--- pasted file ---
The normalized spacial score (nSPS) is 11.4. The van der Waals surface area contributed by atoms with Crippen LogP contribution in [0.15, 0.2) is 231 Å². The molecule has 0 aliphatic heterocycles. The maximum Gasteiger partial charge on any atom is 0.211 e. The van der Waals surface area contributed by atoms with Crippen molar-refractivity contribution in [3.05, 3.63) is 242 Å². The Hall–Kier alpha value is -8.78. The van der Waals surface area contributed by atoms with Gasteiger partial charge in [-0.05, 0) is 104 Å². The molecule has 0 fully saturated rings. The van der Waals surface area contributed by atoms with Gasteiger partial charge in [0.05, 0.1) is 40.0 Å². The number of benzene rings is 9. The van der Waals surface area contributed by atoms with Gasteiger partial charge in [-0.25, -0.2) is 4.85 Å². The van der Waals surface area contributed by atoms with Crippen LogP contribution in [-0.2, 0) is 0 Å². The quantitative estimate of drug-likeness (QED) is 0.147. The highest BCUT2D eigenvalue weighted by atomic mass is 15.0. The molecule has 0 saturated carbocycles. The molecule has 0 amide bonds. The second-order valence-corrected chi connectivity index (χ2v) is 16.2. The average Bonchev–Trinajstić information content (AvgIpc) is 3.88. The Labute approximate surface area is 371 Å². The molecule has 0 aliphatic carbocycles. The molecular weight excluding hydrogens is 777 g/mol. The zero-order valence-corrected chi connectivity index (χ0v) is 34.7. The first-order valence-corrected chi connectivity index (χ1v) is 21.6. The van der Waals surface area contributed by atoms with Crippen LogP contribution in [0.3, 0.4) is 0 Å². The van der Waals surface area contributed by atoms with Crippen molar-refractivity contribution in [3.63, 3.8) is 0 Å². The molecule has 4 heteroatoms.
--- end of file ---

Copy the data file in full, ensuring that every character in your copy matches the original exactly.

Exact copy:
The normalized spacial score (nSPS) is 11.4. The van der Waals surface area contributed by atoms with Crippen LogP contribution in [0.15, 0.2) is 231 Å². The molecule has 0 aliphatic heterocycles. The maximum Gasteiger partial charge on any atom is 0.211 e. The van der Waals surface area contributed by atoms with Crippen molar-refractivity contribution in [3.05, 3.63) is 242 Å². The Hall–Kier alpha value is -8.78. The van der Waals surface area contributed by atoms with Gasteiger partial charge in [-0.05, 0) is 104 Å². The molecule has 0 fully saturated rings. The van der Waals surface area contributed by atoms with Gasteiger partial charge in [0.05, 0.1) is 40.0 Å². The number of benzene rings is 9. The van der Waals surface area contributed by atoms with Gasteiger partial charge in [-0.25, -0.2) is 4.85 Å². The van der Waals surface area contributed by atoms with Crippen LogP contribution in [-0.2, 0) is 0 Å². The quantitative estimate of drug-likeness (QED) is 0.147. The highest BCUT2D eigenvalue weighted by atomic mass is 15.0. The molecule has 0 saturated carbocycles. The molecule has 0 amide bonds. The second-order valence-corrected chi connectivity index (χ2v) is 16.2. The average Bonchev–Trinajstić information content (AvgIpc) is 3.88. The Labute approximate surface area is 371 Å². The molecule has 0 aliphatic carbocycles. The molecular weight excluding hydrogens is 777 g/mol. The zero-order valence-corrected chi connectivity index (χ0v) is 34.7. The first-order valence-corrected chi connectivity index (χ1v) is 21.6. The van der Waals surface area contributed by atoms with Crippen LogP contribution in [0.3, 0.4) is 0 Å². The van der Waals surface area contributed by atoms with Crippen molar-refractivity contribution in [3.63, 3.8) is 0 Å². The molecule has 4 heteroatoms.